Saturday, March 15, 2008

Mahalaxmi Infra forays into wine production

Hyderabad-based Mahalaxmi Infra Ventures (India) Private Limited (Yarlagadda Harish chandra Prasad, Chairman & MD) is foraying into wine production by acquisition of Bhanodaya Wineries and its 70-acre vineyard in Tavaragiri village of Koppal district in Karnataka. Chigurupati Krishna Prasad, chairman of Granules India, a city-based pharmaceutical company, also has a 49 per cent stake in the joint venture.

Mahalaxmi Infra proposes to invest Rs 10 crore in two phases for setting up a 600,000-litre per annum capacity winery and development of grape farms over an extent of 300 acres in Tavaragiri.

The first phase of 300,000 litre capacity winery and 150 acre vineyard will be completed in two years, Mahalaxmi group chairman, Y Harish Chandra Prasad, told Business Standard.

According to Prasad, Bhanodaya Wineries was set up by Anil Kumar, an engineering graduate who had taken up grape farming. Mahalaxmi has acquired the 100,000-litre per annum capacity winery even before it commenced production. Now, the total project has been revamped and new machinery will be installed to meet modern production process and to enhance capacity. Anil Kumar will continue to be associated with the winery as its chief executive officer.

He said only red wine from three varieties of grapes including Cabernet and Siraj would be produced at the winery. The samples of the three varieties have now been sent to the Indian Institute of Horticulture, Bangalore, for testing their suitability for wine making.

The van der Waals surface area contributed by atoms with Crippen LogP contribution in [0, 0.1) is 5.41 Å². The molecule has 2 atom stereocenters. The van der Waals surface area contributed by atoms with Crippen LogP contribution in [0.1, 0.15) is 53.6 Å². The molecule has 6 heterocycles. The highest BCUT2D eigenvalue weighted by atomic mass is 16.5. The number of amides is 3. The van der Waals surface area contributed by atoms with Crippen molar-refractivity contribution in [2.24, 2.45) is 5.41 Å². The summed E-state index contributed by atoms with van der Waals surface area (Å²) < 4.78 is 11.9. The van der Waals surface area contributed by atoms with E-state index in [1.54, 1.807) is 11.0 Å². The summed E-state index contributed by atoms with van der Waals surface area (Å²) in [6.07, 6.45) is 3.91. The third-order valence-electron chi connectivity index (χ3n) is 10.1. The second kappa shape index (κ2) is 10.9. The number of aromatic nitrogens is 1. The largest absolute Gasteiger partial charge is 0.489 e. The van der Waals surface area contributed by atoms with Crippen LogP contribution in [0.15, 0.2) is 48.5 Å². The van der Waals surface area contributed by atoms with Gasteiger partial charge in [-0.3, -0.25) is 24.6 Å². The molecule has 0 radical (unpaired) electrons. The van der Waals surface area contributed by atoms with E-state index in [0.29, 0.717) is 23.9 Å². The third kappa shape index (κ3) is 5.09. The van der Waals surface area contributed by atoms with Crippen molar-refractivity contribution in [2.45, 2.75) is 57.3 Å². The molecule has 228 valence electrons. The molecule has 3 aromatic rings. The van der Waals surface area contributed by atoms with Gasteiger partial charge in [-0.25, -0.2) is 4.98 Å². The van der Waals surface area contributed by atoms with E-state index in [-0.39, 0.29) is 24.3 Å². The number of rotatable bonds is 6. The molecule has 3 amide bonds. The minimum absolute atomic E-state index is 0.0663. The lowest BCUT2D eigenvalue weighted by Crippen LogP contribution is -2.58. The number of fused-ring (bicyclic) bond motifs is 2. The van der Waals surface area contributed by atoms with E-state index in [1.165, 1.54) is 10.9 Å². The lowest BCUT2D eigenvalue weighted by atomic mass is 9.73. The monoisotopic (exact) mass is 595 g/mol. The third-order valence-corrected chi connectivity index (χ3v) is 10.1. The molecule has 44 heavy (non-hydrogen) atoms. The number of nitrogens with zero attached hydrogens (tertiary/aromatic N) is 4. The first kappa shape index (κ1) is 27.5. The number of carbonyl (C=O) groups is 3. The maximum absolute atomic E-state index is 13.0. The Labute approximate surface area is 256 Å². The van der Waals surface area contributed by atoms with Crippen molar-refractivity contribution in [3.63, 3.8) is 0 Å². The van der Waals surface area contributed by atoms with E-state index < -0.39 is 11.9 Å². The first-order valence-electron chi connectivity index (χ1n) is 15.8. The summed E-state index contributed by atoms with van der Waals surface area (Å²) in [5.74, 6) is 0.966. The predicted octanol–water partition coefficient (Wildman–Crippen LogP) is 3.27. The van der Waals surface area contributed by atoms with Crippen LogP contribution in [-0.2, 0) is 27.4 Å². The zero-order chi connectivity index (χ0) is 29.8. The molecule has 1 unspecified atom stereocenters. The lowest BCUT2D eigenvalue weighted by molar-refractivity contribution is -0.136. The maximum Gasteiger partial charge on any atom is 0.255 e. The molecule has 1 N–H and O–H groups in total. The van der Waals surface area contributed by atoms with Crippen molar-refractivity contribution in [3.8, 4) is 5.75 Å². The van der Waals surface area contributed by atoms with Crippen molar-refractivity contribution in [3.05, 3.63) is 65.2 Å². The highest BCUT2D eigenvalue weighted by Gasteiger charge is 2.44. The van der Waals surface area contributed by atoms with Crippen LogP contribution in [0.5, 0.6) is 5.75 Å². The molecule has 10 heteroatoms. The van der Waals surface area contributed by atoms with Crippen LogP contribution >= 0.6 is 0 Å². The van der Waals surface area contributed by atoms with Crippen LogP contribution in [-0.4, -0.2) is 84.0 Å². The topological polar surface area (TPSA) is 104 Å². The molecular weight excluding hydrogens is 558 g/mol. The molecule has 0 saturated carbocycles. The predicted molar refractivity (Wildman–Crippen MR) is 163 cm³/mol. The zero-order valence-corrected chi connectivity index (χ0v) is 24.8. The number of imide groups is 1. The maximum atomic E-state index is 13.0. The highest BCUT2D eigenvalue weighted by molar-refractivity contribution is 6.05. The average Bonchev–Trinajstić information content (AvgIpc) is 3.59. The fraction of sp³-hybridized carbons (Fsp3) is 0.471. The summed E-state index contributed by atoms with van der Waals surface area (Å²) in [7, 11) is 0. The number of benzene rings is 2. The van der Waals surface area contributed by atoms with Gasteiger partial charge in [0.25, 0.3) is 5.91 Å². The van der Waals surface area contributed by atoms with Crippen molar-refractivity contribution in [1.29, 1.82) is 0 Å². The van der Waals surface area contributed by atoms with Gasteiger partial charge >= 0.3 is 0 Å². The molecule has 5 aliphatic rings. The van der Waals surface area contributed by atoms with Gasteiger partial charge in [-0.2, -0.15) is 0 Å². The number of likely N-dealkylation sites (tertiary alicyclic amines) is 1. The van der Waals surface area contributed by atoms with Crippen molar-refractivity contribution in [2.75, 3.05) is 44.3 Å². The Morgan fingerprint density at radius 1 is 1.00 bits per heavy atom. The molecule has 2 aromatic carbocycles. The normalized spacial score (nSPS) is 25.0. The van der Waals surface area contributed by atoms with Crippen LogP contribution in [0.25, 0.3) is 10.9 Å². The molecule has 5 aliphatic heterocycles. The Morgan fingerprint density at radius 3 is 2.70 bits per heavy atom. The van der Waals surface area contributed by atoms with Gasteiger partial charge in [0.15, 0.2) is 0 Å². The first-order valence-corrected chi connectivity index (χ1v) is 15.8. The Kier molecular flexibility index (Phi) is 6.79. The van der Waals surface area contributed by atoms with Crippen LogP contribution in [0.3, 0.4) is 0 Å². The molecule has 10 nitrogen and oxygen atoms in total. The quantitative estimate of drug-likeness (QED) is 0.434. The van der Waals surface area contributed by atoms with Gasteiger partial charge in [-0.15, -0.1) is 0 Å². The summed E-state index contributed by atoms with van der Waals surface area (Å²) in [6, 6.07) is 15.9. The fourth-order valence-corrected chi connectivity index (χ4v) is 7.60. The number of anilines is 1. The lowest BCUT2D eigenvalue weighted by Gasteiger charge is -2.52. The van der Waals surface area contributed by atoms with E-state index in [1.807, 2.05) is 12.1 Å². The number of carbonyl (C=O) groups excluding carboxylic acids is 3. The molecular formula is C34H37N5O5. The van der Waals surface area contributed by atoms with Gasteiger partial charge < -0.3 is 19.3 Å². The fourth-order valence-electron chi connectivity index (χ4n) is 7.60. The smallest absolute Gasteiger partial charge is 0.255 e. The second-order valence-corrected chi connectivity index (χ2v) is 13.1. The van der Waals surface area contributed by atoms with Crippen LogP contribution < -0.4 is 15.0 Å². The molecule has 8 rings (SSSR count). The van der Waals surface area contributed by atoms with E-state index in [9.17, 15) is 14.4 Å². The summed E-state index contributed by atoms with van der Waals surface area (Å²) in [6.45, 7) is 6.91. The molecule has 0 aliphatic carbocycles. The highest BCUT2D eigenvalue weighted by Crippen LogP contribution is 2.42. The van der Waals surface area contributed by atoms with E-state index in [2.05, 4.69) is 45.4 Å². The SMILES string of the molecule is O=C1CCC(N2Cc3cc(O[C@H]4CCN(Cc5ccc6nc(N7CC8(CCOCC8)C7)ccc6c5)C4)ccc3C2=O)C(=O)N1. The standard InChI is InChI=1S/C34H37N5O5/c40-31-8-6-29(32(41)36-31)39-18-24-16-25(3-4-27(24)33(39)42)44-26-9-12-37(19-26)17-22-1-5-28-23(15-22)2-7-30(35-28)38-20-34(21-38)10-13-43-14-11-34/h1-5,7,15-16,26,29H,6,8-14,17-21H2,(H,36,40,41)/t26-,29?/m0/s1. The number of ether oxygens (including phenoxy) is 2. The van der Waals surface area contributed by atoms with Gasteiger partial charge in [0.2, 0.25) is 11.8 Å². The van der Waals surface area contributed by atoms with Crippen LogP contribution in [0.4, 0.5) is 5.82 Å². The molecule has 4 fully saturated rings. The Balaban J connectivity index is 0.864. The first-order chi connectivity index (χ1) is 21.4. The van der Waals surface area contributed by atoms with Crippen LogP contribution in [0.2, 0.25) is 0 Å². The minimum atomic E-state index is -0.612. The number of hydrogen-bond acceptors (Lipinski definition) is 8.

Prasad is hopeful that like in the case of Maharashtra, Madhya Pradesh and Himachal Pradesh, the Karnataka government will also soon put wine under the horticulture and food processing category and remove it from the ambit of the state excise Act.

Such a measure would be helpful not only in ensuring remunerative prices to grape growers but also in discouraging consumption of hard liquor by people at large. People are expected to shift to wine consumption as it would become cheaper.

At the same time, farmers would get a better price for their produce as the demand for grapes would increase with the rise in wine production. “Once this project is successful, we will encourage and also support farmers in setting up vineyards,” he said.

Besides wine making, the company’s plans include promotion of vineyard tourism in future. For this purpose, Mahalaxmi intends to construct guest houses at the place. “With moderate climate and picturesque scenes, we are hopeful that vineyard tourism will pick up in a big way,” Prasad said.
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